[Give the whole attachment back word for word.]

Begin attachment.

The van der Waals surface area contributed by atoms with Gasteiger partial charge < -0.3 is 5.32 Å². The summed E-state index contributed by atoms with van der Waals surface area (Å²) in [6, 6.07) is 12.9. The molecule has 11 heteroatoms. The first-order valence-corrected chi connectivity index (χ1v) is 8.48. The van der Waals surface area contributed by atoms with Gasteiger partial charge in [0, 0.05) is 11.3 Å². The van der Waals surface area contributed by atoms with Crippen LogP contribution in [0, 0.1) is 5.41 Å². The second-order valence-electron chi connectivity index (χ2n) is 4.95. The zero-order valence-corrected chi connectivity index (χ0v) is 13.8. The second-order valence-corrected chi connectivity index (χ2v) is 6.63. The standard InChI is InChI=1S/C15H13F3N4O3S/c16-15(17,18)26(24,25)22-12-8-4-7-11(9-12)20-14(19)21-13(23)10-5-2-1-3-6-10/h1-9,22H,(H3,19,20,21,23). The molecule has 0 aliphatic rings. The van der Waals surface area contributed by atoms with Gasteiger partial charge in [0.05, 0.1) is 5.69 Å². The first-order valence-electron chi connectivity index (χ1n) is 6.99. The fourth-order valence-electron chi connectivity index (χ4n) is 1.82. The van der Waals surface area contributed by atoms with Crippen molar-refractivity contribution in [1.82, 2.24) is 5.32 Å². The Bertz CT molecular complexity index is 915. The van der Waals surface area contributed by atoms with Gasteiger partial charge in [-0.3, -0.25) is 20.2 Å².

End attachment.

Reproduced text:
The van der Waals surface area contributed by atoms with Gasteiger partial charge < -0.3 is 5.32 Å². The summed E-state index contributed by atoms with van der Waals surface area (Å²) in [6, 6.07) is 12.9. The molecule has 11 heteroatoms. The first-order valence-corrected chi connectivity index (χ1v) is 8.48. The van der Waals surface area contributed by atoms with Gasteiger partial charge in [0, 0.05) is 11.3 Å². The van der Waals surface area contributed by atoms with Crippen LogP contribution in [0, 0.1) is 5.41 Å². The second-order valence-electron chi connectivity index (χ2n) is 4.95. The zero-order valence-corrected chi connectivity index (χ0v) is 13.8. The second-order valence-corrected chi connectivity index (χ2v) is 6.63. The standard InChI is InChI=1S/C15H13F3N4O3S/c16-15(17,18)26(24,25)22-12-8-4-7-11(9-12)20-14(19)21-13(23)10-5-2-1-3-6-10/h1-9,22H,(H3,19,20,21,23). The molecule has 0 aliphatic rings. The van der Waals surface area contributed by atoms with Gasteiger partial charge in [0.05, 0.1) is 5.69 Å². The first-order valence-electron chi connectivity index (χ1n) is 6.99. The fourth-order valence-electron chi connectivity index (χ4n) is 1.82. The van der Waals surface area contributed by atoms with Crippen molar-refractivity contribution in [1.82, 2.24) is 5.32 Å². The Bertz CT molecular complexity index is 915. The van der Waals surface area contributed by atoms with Gasteiger partial charge in [-0.3, -0.25) is 20.2 Å².